Monday, April 23, 2007

Saturday 14th April

At Sea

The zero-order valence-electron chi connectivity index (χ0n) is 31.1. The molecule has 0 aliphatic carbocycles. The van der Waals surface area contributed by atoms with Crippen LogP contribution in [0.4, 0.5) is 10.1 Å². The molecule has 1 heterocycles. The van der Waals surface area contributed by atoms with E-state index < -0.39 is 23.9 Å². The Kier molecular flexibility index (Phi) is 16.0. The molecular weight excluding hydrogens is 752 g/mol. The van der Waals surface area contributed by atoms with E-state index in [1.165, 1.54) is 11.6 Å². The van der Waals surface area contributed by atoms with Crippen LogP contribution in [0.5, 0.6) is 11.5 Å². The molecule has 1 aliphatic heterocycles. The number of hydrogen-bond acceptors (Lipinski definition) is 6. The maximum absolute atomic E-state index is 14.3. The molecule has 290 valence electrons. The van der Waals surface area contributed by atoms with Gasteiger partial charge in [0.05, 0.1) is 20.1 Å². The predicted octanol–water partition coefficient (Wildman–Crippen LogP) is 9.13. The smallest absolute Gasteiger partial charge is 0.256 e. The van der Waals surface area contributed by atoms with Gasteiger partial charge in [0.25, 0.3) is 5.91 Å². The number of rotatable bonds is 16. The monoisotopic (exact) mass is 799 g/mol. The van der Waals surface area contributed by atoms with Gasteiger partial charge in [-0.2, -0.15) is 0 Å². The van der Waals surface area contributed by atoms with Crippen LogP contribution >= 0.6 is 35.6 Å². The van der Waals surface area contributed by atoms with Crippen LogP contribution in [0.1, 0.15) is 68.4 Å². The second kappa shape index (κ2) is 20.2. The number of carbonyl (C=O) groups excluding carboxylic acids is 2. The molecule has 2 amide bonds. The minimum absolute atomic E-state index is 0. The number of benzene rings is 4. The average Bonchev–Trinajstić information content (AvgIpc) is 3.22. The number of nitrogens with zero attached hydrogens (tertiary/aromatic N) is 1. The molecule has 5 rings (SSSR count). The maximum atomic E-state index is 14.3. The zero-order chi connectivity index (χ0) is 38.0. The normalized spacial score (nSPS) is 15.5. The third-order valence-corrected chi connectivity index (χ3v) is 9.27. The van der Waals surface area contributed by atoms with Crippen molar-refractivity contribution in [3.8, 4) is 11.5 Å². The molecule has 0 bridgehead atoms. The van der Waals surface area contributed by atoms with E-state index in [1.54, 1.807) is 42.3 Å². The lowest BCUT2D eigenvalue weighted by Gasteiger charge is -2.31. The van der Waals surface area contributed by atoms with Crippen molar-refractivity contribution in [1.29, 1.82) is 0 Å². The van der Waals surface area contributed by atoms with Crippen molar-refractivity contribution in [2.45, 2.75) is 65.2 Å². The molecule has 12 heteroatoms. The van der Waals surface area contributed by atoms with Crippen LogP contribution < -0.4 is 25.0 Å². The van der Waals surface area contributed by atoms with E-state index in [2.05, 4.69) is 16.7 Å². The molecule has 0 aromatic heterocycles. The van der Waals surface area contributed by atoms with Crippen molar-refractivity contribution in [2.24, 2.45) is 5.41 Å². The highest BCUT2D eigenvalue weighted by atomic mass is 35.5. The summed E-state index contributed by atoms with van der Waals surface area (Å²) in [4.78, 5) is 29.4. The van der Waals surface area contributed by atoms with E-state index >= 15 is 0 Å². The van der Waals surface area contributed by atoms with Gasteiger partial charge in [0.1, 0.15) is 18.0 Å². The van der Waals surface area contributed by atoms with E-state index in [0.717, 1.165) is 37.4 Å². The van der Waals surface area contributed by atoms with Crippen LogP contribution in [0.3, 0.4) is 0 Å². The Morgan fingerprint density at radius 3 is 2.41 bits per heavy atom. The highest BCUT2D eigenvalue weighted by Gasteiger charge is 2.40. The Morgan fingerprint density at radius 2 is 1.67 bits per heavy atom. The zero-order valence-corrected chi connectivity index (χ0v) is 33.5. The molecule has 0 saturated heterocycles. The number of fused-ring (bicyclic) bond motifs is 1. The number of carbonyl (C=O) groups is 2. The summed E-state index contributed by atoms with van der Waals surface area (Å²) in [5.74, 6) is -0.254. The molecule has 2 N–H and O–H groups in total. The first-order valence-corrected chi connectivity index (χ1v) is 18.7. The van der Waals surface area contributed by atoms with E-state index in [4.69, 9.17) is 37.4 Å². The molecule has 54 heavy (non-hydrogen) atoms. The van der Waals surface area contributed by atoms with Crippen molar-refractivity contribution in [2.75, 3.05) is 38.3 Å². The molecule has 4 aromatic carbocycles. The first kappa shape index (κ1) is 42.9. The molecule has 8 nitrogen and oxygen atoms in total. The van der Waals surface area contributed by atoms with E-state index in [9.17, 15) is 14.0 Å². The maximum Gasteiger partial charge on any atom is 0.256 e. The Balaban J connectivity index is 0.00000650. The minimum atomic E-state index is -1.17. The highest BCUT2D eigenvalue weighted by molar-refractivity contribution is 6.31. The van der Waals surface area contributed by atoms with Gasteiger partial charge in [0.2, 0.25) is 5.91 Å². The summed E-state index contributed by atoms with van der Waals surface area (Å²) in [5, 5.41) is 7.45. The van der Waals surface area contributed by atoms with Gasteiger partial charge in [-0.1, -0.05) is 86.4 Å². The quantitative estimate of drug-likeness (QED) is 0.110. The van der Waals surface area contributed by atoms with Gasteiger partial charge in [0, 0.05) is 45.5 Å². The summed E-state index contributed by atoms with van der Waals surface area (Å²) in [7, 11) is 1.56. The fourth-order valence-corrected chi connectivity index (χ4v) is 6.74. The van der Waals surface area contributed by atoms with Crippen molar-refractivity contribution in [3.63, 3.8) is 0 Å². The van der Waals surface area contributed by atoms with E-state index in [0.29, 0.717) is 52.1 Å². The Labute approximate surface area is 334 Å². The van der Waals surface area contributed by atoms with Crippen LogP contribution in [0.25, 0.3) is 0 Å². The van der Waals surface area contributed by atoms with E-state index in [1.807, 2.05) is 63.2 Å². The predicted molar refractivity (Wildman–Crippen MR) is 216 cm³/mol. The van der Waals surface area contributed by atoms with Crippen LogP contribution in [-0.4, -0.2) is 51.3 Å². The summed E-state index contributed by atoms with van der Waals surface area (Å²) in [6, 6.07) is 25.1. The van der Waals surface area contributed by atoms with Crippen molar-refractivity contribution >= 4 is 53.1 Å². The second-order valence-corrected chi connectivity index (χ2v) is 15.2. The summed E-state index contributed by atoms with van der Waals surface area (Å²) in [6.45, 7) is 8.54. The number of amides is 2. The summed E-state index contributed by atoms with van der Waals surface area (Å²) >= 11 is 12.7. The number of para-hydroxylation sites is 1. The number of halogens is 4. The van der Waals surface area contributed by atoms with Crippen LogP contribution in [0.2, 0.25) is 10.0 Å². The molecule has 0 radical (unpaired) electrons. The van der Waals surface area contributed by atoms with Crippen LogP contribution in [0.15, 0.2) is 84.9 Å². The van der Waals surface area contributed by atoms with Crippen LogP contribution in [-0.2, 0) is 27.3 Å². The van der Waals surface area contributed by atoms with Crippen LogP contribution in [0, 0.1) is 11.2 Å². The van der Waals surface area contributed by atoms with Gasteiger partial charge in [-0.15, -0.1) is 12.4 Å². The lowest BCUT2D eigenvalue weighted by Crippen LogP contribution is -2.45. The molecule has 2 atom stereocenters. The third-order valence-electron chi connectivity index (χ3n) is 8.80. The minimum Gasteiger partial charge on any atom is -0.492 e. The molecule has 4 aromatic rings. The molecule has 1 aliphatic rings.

We began our day with the decision to take the dink ashore and go for a walk along the beach. It was a picture perfect day, beautiful blue sky and fantastic pale blue sea framed by the white sand on the beach. Gerry got the dink off the deck attached the outboard and prepared everything for the ride ashore whilst I downloaded pictures from the camera onto the computer and typed up some blog notes. Then with camera in hand we took the dink on a ride around the perimeter of the bay, scaring the pelicans and snapping photos of the deserted fishing shacks as we went. Once we reached the spit at the furthest point away from our boat we beached the dink, hauling it far enough out of the water to ensure that it wouldn’t drift away without us (we didn’t need to make fools of ourselves by loosing the dink!) and began to walk along the spit. The view was spectacular on both sides; contrasting blues and greens of the water, different kinds of sand on each side, one side had more shells and gravel than the other, small areas of reef visible on both sides and all divided by a low lying sand spit which was about 50 yards long. We reached the end where the water from either side met and made our way back to the dink. We were a bit disappointed to find empty plastic containers of engine oil strewn along the beach farthest away from the bay where we were anchored; it somehow ruined the whole scene. We re launched the dink and made our way to the fishing shacks for a look and a second walk along that part of the beach. Our cruising guide said that the shacks were always occupied but there was no evidence of any recent occupation. We stopped at several of them and took pictures as they were a great study in contrasts. One of them had a shrine inside it, we think it was to the Virgin Mary – but couldn’t be certain. It was quite elaborate and had various offerings inside it, including some money in a dish – I was surprised that it had remained there. Anyway as we walked further along the beach we came across another shrine on the beach, also quite elaborate and again with offerings inside it – no money in this one but there was a fresh apple there, obviously someone had left that very recently, it may have been a fisherman or a passing boat we will never know but the shrines are evidently cared for by somebody. After taking even more photos we made our way back out to the boat and secured the dink back on the foredeck. It was then time for a swim to cool off and get some exercise, we raced over to Dale and Lorie’s boat where we rested and chatted with them for a while then we raced back to our own boat. We had had a change of plan instead of leaving early and anchoring outside the reef we were going to leave at 20.00hrs and head straight out as our out bound passage took us away from the reef that we had dodged on the way in. After showering and changing into dry clothes it was time for some lunch, reading of books and a short sleep before the overnight sail to Los Roques. As the afternoon wore on several boats joined us in the harbour, most of them were flying Venezuelan flags and we think that they must come to this anchorage for a week end stay, it is after all a beautiful spot for a short stay. We had an easy dinner in the cockpit and watched the sun go down; it was pitch black as we readied the boat for our overnight trip. At 20.00hrs Gypsy Palace began to motor out of the harbour with us following about 10 minutes after them. We both put up our main sails and shortly after our jib, turned off the motor and began sailing. We managed to sail all night, it wasn’t exactly smooth sailing but we got along at an average speed of 6 knots making it to the outskirts of Los Roques by mid morning. Again we dragged the fishing line behind us, mostly to keep the fish amused I think as none of them were interested in becoming part of our dinner. At least we didn’t loose the lure this time!



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